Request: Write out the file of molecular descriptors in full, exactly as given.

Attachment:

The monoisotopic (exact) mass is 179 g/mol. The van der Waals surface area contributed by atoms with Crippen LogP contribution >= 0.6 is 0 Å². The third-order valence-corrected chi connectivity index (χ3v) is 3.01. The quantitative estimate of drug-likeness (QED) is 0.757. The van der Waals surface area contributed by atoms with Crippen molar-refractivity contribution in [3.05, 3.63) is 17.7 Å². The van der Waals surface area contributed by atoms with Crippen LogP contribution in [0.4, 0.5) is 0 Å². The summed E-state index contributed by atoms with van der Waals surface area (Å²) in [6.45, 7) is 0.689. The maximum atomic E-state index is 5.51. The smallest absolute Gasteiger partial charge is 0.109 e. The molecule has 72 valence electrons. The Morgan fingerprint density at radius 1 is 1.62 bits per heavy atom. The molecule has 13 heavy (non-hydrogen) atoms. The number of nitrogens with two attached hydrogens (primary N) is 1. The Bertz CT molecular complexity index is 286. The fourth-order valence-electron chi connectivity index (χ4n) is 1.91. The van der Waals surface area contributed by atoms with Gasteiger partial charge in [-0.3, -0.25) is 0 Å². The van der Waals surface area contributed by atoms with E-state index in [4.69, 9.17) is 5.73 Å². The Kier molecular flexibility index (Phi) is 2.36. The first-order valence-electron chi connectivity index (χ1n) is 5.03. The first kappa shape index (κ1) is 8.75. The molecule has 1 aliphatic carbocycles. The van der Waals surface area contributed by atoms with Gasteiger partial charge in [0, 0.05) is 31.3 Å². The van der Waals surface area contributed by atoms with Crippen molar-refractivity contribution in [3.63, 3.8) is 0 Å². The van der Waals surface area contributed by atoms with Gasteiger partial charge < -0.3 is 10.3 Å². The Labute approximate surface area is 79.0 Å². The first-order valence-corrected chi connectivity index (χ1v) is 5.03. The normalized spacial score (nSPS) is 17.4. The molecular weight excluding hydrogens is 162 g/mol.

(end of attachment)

The monoisotopic (exact) mass is 179 g/mol. The van der Waals surface area contributed by atoms with Crippen LogP contribution >= 0.6 is 0 Å². The third-order valence-corrected chi connectivity index (χ3v) is 3.01. The quantitative estimate of drug-likeness (QED) is 0.757. The van der Waals surface area contributed by atoms with Crippen molar-refractivity contribution in [3.05, 3.63) is 17.7 Å². The van der Waals surface area contributed by atoms with Crippen LogP contribution in [0.4, 0.5) is 0 Å². The summed E-state index contributed by atoms with van der Waals surface area (Å²) in [6.45, 7) is 0.689. The maximum atomic E-state index is 5.51. The smallest absolute Gasteiger partial charge is 0.109 e. The molecule has 72 valence electrons. The Morgan fingerprint density at radius 1 is 1.62 bits per heavy atom. The molecule has 13 heavy (non-hydrogen) atoms. The number of nitrogens with two attached hydrogens (primary N) is 1. The Bertz CT molecular complexity index is 286. The fourth-order valence-electron chi connectivity index (χ4n) is 1.91. The van der Waals surface area contributed by atoms with Gasteiger partial charge in [-0.3, -0.25) is 0 Å². The van der Waals surface area contributed by atoms with E-state index in [4.69, 9.17) is 5.73 Å². The Kier molecular flexibility index (Phi) is 2.36. The first-order valence-electron chi connectivity index (χ1n) is 5.03. The first kappa shape index (κ1) is 8.75. The molecule has 1 aliphatic carbocycles. The van der Waals surface area contributed by atoms with Gasteiger partial charge in [0, 0.05) is 31.3 Å². The van der Waals surface area contributed by atoms with Crippen molar-refractivity contribution in [3.63, 3.8) is 0 Å². The van der Waals surface area contributed by atoms with Gasteiger partial charge < -0.3 is 10.3 Å². The Labute approximate surface area is 79.0 Å². The first-order valence-corrected chi connectivity index (χ1v) is 5.03. The normalized spacial score (nSPS) is 17.4. The molecular weight excluding hydrogens is 162 g/mol.